US Republican presidential candidate Senator Ted Cruz shows off a poster of Americans held in Iran as he talks with counter-demonstrators and the media about the Iran nuclear deal.
(photo credit: REUTERS/JIM BOURG)
WASHINGTON - Opponents of the nuclear deal with Iran, facing likely defeat in Washington, said on Tuesday they would try to keep economic sanctions in place at the state level, an effort that could play into the US 2016 elections.
Fifteen Republican governors, including four presidential candidates, said they would uphold state sanctions. Another group said it planned to take the issue directly to voters in November 2016.
Congress on Tuesday began debate on the agreement, which would offer Iran relief from international sanctions in exchange for curbs on its nuclear program.
Republicans overwhelmingly oppose the deal, but President Barack Obama has secured enough support
among Democratic lawmakers to ensure it survives congressional review.
Roughly half of the 50 US states have enacted measures that punish companies if they do business with Iran, barring them in some cases from public contracts and ordering public pension funds to divest investments in them.
State-level sanctions so far have done little to influence corporate behavior and can actually backfire by causing businesses to invest elsewhere, said Richard Nephew, a former US sanctions official.
"They can just move to the state next door. Kentucky's loss can be Tennessee's gain," he said.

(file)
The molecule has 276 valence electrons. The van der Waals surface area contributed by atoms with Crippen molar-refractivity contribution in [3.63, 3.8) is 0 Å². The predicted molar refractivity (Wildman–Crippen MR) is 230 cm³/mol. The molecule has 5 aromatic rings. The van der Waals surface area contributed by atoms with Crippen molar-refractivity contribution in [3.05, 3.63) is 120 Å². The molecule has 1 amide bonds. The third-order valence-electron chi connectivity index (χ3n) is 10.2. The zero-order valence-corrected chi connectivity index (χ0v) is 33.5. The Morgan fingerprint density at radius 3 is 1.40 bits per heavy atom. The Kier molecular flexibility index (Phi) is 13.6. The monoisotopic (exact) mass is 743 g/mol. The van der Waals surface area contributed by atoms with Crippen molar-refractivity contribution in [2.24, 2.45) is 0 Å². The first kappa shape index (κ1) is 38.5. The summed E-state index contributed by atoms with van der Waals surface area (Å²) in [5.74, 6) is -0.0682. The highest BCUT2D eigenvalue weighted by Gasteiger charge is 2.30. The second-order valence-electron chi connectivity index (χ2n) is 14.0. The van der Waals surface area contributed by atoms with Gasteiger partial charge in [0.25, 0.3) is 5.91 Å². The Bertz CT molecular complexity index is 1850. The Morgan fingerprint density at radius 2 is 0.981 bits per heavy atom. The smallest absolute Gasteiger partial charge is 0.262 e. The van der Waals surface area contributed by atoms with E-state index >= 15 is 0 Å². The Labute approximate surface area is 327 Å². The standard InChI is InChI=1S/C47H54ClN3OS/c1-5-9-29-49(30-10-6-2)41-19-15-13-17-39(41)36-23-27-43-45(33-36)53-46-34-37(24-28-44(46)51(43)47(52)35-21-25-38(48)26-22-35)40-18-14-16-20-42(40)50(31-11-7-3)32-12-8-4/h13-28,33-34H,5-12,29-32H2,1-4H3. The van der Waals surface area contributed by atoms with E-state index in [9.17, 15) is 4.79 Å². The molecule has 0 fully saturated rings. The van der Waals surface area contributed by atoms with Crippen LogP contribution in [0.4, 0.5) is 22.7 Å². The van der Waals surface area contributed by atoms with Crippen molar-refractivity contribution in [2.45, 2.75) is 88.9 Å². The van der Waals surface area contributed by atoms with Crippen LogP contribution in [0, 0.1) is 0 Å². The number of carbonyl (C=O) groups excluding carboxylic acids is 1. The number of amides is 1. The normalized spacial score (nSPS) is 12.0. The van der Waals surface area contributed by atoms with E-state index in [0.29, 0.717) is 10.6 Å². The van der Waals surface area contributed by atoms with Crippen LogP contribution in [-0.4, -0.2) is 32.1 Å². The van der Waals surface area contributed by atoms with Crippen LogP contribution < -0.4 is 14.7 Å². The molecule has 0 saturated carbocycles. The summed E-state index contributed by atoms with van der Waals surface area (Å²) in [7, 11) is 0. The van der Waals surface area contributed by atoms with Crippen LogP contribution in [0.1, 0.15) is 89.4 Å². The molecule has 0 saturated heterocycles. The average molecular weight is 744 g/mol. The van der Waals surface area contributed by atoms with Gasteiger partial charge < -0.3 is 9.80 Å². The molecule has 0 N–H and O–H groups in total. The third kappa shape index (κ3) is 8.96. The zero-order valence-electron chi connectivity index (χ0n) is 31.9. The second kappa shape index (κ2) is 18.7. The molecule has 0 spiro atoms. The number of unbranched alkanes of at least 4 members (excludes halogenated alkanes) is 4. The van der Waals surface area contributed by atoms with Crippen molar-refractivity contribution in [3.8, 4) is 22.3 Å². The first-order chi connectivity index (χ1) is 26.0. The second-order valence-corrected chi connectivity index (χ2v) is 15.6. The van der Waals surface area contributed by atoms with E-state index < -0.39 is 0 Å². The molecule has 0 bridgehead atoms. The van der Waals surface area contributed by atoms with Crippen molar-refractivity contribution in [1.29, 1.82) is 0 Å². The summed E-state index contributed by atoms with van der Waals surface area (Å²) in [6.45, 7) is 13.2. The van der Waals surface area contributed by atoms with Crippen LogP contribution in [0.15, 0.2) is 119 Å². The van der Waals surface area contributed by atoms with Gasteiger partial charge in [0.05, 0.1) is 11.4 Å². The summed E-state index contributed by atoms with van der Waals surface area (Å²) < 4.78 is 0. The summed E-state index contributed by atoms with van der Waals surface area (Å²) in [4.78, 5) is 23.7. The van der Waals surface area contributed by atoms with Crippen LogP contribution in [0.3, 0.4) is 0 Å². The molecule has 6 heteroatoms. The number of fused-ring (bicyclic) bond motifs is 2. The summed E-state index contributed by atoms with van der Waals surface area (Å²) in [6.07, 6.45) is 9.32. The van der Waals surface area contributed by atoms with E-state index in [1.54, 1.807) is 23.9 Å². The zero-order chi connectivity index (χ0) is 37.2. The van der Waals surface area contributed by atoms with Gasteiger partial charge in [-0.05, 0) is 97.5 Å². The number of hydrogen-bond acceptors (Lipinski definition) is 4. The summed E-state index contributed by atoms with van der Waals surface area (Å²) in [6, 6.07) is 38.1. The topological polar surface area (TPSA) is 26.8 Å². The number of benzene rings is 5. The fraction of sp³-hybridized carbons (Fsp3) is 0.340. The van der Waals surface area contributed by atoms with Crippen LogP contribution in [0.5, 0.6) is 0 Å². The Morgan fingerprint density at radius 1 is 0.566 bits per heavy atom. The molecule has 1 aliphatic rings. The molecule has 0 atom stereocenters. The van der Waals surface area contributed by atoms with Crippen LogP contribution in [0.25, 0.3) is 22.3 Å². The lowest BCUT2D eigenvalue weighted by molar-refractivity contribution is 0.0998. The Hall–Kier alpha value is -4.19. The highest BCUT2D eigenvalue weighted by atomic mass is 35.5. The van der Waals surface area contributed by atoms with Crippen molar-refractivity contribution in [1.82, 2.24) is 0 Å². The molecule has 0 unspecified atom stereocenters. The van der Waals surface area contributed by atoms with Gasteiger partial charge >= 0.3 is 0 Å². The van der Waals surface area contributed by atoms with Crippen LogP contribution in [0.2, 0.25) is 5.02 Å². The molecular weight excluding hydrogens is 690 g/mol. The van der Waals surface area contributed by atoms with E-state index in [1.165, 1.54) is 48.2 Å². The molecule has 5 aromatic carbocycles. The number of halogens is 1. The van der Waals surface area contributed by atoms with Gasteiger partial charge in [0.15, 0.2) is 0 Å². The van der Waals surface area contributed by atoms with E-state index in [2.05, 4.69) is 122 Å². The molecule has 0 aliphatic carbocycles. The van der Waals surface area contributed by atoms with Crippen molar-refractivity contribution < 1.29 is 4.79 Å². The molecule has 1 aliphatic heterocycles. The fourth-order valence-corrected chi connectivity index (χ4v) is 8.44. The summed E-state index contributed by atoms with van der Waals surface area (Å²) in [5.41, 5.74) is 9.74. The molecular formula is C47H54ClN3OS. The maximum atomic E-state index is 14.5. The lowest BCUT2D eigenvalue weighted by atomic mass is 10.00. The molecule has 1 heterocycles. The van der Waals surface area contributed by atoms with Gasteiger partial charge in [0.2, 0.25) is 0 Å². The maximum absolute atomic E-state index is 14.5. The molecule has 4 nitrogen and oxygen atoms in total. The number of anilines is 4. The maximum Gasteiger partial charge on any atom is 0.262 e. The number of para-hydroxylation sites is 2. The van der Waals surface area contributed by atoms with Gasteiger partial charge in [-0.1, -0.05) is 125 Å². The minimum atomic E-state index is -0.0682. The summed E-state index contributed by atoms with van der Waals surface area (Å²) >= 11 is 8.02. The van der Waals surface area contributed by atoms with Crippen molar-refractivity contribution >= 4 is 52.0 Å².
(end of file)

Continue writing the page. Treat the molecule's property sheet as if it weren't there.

Though the impact is relatively minor for most businesses with operations in Iran, the issue was significant enough to be a negotiating point in the nuclear talks.
One paragraph in the final agreement, reached on July 14, directs the United States to "actively encourage" state and local officials to lift their sanctions.
In a letter to Obama, the 15 governors said: "These state-level sanctions are critically important and must be maintained."
Four of the governors are competing for the Republican presidential nomination: Bobby Jindal of Louisiana, Chris Christie of New Jersey, John Kasich of Ohio and Scott Walker of Wisconsin.
Meanwhile, a group of Republican state officials operating under the name Defund Iran, said it would try to put initiatives on the ballot to strengthen sanctions in up to 25 states. That could potentially help their party's presidential nominee if it drives opponents of the deal to the polls.
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